Canonet G-III 17 – Baby Rangefinder

Canonet G-III 17

It even sounds like Canon thought of it as their ‘baby’. It was released in 1972, and was one of Canon’s best sellers for 10 years. , the now it is almost a cult camera unknown by the general public. However, the  Canonet G-III 17 is one of Canon’s forgotten best rangefinders ever. The features are impressive. Especially considering its price range these days. Most of all, its fast and sharp 40mm, f/1.7 lens and ability to flash sync at all speeds makes it the exception, not the rule. For a 70s rangefinder, it was one of the best. While it’s not a camera I would imagine Henri Cartier-Bresson trading in his Leica for, it’s probably the best rangefinder in this price range.


Canonet G-III 17


Canonet G-III 17 – Sharp and Cheap

The fast, very sharp lens put it in a category of only a couple of other rangefinders of the time. The were the cream of the crop. It was actually suppose to be a fixed lens version of a Leica CL! They had automatic exposure and manual override. Canon sold over 1.2 million in a ten year period, so finding sweet examples in mint condition  is not all that hard. The Canon web site says it was the most popular rangefinders it ever produced. They also made a cheaper version called the Canonet G-III 19 which had a 45/f/1.9 lens.


Canonet G-III 17
The Quick Load system and Battery Test


It has a lens that could focus to 2.6 ft., a .6X viewfinder, compensating framelines and even a hotshoe. When in AE mode, the aperture was shown in the finder. Also, a 1/4 to 1/500th leaf shutter, which would sync at all speeds. And bulb and self timer. The meter had an EV range of  3.5 to 17 at ISO 100.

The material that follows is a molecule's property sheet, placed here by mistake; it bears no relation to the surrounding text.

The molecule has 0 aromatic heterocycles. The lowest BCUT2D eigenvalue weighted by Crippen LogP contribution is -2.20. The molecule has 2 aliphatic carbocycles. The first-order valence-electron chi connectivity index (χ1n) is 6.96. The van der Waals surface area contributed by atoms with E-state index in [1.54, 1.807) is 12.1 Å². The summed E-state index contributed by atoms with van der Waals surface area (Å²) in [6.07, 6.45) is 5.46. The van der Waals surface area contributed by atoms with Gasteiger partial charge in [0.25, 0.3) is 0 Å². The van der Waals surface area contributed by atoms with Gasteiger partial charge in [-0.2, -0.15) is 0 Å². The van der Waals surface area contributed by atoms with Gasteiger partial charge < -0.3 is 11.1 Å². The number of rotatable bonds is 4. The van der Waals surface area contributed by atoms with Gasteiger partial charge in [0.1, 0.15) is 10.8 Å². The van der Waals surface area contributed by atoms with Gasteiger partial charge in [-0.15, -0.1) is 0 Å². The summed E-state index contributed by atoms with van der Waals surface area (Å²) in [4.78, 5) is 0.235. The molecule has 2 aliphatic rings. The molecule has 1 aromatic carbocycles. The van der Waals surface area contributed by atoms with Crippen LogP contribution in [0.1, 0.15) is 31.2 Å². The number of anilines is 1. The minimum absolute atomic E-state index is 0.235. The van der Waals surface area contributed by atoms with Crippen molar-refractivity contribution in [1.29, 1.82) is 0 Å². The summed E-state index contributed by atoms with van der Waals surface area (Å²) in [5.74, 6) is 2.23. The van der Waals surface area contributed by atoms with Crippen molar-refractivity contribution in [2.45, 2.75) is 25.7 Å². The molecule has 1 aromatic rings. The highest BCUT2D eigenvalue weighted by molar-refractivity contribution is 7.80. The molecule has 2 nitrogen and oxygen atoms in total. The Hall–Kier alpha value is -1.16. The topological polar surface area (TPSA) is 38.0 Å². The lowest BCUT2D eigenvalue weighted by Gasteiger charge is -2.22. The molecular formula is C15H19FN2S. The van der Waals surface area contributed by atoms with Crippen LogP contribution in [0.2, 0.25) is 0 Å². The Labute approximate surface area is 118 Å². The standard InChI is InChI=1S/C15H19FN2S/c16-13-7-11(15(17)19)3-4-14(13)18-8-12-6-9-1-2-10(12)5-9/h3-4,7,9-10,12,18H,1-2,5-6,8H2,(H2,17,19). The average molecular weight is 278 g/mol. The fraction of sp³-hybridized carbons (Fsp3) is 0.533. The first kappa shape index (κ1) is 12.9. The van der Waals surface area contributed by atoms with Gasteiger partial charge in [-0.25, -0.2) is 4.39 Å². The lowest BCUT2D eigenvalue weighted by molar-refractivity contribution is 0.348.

Canonet G-III 17


Flash – No TTL, But Auto was Precise

However, there is no metering in manual mode. I guess it was the days of light meters for those savvy enough to use manual. The film advance was very smooth, and the lever was very large. You could facilitate AE lock with just a half press on the shutter release. Canon’s Quick Loading film feature was very advanced in 1972. No TTL, but with the Canolite D flash set to “A”, everything was automatic, and they are quite accurate. The ISO range of 25 to 800 is shown on top of the lens.


rangefinder camera
Canolite D


It also has a PC sync connector. The lens cap actually turns off the camera! The filter size is a little weird, (48mm),…but it can take filters. There is also a threaded shutter button for a cable release. The CDS cell, (light), is on the lens, so all filters are compensated for. And a battery test button.

Mercury Batteries,…Boo!

If I had just one thing bad to say about this camera it would be the battery. Replaceable today with alkaline batteries, they were originally mercury,…which are of course banned today. You may have to get meter adjusted when switching over. Or just buy one that has newer battery.


Canonet G-III 17


The Canonet G-III 17 and 19 are both solidly built cameras belying their price. The viewfinder is very large and bright,…not quite a Leica M, but really good. They came in both chrome and black, although the blacks are rarer. It is quite pleasant to shoot, not uber heavy, and with Canons excellent Quick Load system, a steal. While it is a fixed lens, it’s up there in lens sharpness, ease of use, and,…they are really too cheap. Find Canonet G III 17





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